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STATE HOUSE NEWS SERVICE

GUV: NORTH-SOUTH HIGHWAY STOPS ARE “NASTY”

While Gov. Deval Patrick on Wednesday planned to tout public-private partnerships with state transportation officials, the governor recently acknowledged one area where the public-private approach has come up short. Patrick during an appearance Thursday on “Ask the Governor” finished the sentence of a caller from Ipswich who said the welcome centers on north-south highways in Massachusetts, including I-95, are substandard. “They’re nasty,” the governor interjected. Patrick explained that the state put a bid out a few years ago to attract private entities to take over the centers, spruce them up, and use the space for retail shops to generate revenues from travelers stopping to gas up or take a break. “It was meant to be a public-private partnership,” Patrick said. “This was at a time when the economy was less robust than it is right now. But the bids came back so low it didn’t seem prudent to go ahead. But I do think that may be a strategy going forward.” That work may be left to the next governor. – M. Norton/SHNS

BAKER, COAKLEY NORTH OF BOSTON ON WEDNESDAY

Democrat Martha Coakley begins her campaign for governor Wednesday with an event in her hometown and then plans to travel to Devens to attend a 2 p.m. workforce summit. Coakley and Medford Mayor Michael McGlynn plan to meet at the Rivers Edge Development to discuss economic development at 10 a.m. Coakley’s running mate, Steve Kerrigan, plans stops Wednesday in Salem, Lynn, and Framingham, with early education the focus of the latter two events. Republican candidate for governor Charlie Baker on Wednesday starts his campaign in Boston, before heading north. Baker plans at 10:30 a.m. to make an urban policy announcement during a stop on Blue Hill Avenue in Boston. After touring downtown Lowell at 2 p.m. with Mayor Rodney Elliott and Democrat City Councilor Corey Belanger, Baker also plans to attend the workforce summit before visiting Chelmsford where the New England Police Benevolent Association plans to endorse him at 4:30 p.m. With the election three weeks away, Baker and Coakley are running well ahead of three independent candidates in the polls. – M. Norton/SHNS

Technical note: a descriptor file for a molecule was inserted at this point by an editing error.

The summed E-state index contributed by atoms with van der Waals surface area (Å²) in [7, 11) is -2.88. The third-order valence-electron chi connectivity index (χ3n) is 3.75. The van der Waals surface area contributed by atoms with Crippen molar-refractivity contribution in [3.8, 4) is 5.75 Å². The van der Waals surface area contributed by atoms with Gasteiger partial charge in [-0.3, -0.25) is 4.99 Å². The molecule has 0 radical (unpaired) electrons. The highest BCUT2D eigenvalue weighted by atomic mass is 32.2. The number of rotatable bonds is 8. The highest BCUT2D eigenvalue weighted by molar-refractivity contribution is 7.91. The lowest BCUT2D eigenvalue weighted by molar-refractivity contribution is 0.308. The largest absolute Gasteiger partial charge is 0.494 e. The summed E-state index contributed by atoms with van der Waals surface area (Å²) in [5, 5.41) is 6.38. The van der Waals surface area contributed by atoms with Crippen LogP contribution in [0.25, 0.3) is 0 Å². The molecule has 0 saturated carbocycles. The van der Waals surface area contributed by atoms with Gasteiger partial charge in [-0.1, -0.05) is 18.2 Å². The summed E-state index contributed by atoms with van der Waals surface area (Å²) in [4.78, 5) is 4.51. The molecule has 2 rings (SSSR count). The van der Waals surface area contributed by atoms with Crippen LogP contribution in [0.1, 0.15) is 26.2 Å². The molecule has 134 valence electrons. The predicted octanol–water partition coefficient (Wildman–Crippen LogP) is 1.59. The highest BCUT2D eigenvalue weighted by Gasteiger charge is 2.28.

PATRICK “HATES” POLITICAL FUNDRAISING

Gov. Deval Patrick last week delved deeper into the thinking behind his plans to disassemble the national political action committee he formed and which has bankrolled his national political travels. “One of the things I most hate to do is raise money, raise political money and ask people for it and that’s necessary to keep the PAC going,” Patrick said during an appearance on “Ask the Governor” on WGBH. “That’s not how I want to spend my time.” Patrick reiterated his own plans to return to the private sector after he leaves office in January and, when prompted by host Jim Braude, said he still believes in advancing like-minded politicians, a goal of his Together PAC. “I still believe that’s worthy,” the two-term governor said. “I’m going to make myself available. I’m going to be a has-been in a few months but if a has-been can be useful to others who believe in governing for the long term, for the next generation, and bringing a set of convictions to their work and a willingness to pay the political price associated with that then I hope I can be helpful.” – M. Norton/SHNS

SPRINGFIELD MAYOR TO ENDORSE GOLDBERG

Springfield Mayor Domenic Sarno on Thursday afternoon plans to endorse Deb Goldberg, the Democratic nominee for state treasurer. According to the Goldberg campaign she will be “escorted on a business walk through Tower Square” after the endorsement, while accompanied by Councilor Bud Williams and former City Council President Bill Foley. Goldberg plans to vote for the ballot question repealing the state casino law. Springfield officials and residents have secured a resort casino license under the 2011 law and are counting on the law’s preservation and plans to make the casino a centerpiece of economic development in the city. – M. Norton/SHNS

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